First in a series of weekly posts by myself and Nicholas Lovell of Gamesbrief which answer the fifty questions you should ask before raising venture capital. We expect the series to run for a year after which we will collate the posts into a book. You can find the rationale behind the series here, and the list of questions here. We welcome your comments on any and every aspect of what we are doing.
In this first post I’m going to answer the introductory question “What is venture capital?”, which sets the scene for the rest of the Series. Nicholas Lovell will publish his first post in the series today as well answering a similarly introductory question “What exactly is an ‘investor’?”. After that we will each publish in alternate weeks, with me taking the first post next Wednesday.
What is venture capital?
Venture capital is money invested in high risk startups by venture capitalists on behalf of institutional investors with the aim of making outsize returns.
There are five concepts in that definition (in italics) which merit further explanation – I’m going to do that briefly now and then in more detail throughout the series.
- Money – the first venture capital investment into a company is typically £3-5m and if successful that company will on average go on to raise a further £15-25m for a total of £20-30m before it is either acquired or has an IPO. As many of you will be know it is getting cheaper to start and grow companies and these numbers are trending down.
- High risk startup – a small technology company that has the potential to be worth hundreds of millions of dollars, but which also has a significant chance of going bust or being sold for very little. At the time of investment a typical venture backed company will have a talented founder (or two), 10-50 employees and a hot product in a market which is in its formative stages but which the investors and entrepreneurs believe will be huge.
- Venture capitalists (of which I am one) – the people who persuade the institutional investors they should be investing in technology startups, go on to choose which startups to invest in, and then work with the company to help it be successful, and make sure their interests are looked after (which mostly means they make as much money as possible over 3-5 years). Venture capitalists typically work in teams of 3-12 partners who invest pools of money called funds in startups that are collected together into groups which are known as portfolios. A portfolio will have a mix of successful and unsuccessful investments and the idea is that the successful ones more than make up for the unsuccessful ones.
- Institutional investors – typically pension funds, insurance companies, and wealthy institutions who manage billions of pounds that is invested in shares, bonds, emerging markets, property …. and venture capital. Venture capital is typically a very small percentage of their overall portfolio, but an interesting one because it has the potential to deliver much higher returns than most of their other investments (and also much higher losses). In normal times a good venture capital fund should generate returns equivalent to investing in a bank account with a 30% interest rate.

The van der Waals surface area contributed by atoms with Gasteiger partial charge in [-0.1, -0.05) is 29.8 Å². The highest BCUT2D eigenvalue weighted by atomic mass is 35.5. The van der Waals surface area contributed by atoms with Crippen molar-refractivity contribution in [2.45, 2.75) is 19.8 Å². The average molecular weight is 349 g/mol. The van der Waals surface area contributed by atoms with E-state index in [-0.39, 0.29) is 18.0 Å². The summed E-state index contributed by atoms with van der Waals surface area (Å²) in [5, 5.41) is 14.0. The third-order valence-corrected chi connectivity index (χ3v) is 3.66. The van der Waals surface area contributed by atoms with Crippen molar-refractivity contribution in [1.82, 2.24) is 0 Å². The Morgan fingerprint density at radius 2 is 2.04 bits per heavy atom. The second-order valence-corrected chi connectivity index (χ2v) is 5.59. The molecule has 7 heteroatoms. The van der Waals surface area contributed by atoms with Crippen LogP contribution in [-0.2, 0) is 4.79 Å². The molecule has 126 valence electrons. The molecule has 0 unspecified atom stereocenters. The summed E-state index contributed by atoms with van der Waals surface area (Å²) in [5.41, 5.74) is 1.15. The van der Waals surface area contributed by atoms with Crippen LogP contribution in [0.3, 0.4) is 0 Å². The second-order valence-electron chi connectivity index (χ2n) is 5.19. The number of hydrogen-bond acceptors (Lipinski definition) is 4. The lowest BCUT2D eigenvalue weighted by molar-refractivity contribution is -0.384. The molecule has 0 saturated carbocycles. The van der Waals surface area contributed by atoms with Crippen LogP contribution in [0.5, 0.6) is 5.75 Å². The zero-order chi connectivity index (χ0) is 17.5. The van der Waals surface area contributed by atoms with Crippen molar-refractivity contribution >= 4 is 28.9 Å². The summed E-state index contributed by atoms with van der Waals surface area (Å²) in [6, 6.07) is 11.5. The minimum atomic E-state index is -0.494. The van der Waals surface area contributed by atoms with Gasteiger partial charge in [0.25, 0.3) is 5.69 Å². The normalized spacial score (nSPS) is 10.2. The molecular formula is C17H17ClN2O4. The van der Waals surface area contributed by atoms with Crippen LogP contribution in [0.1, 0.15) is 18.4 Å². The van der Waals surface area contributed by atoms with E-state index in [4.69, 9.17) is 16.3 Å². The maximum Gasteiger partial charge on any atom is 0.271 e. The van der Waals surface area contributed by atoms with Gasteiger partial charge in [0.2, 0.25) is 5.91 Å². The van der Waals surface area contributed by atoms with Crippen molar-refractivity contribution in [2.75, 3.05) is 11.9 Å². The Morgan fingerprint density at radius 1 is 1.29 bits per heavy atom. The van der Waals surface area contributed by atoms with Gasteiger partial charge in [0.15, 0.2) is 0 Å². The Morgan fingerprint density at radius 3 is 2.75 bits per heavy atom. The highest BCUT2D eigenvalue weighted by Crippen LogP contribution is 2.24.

- Outsize returns – for an individual venture capital investment to be considered a success it must compensate for the failed investments that inevitably sit alongside it, and do so to such an extent that the overall return of the fund can achieve the 30% returns its investors are looking for. This is why we say every investment must have ‘home run potential’, or the ‘potential to generate a 10x return’.
In summary, venture capital is an industry of middlemen who channel money from very large fund managers into small companies. It is an exciting industry in which to work both for the thrill of working with great people and exciting companies and because it contributes to some very significant wealth creation. I also think it is an important industry because small companies and innovation are the engine of growth for the larger economy and many of those small companies need venture capital to function effectively.
Venture capital is also a hugely varied industry and doubtless many of you are thinking of examples that fall outside of the parameters I have described above. In this post, and in the others in the series, when we give examples and numbers we will try to capture the middle of the bell curve – if in your experience the industry looks different I would love to know. When we collate the posts to publish them as a book we will draw on the comments with the aim of providing the most comprehensive and accurate guide to venture capital that we can.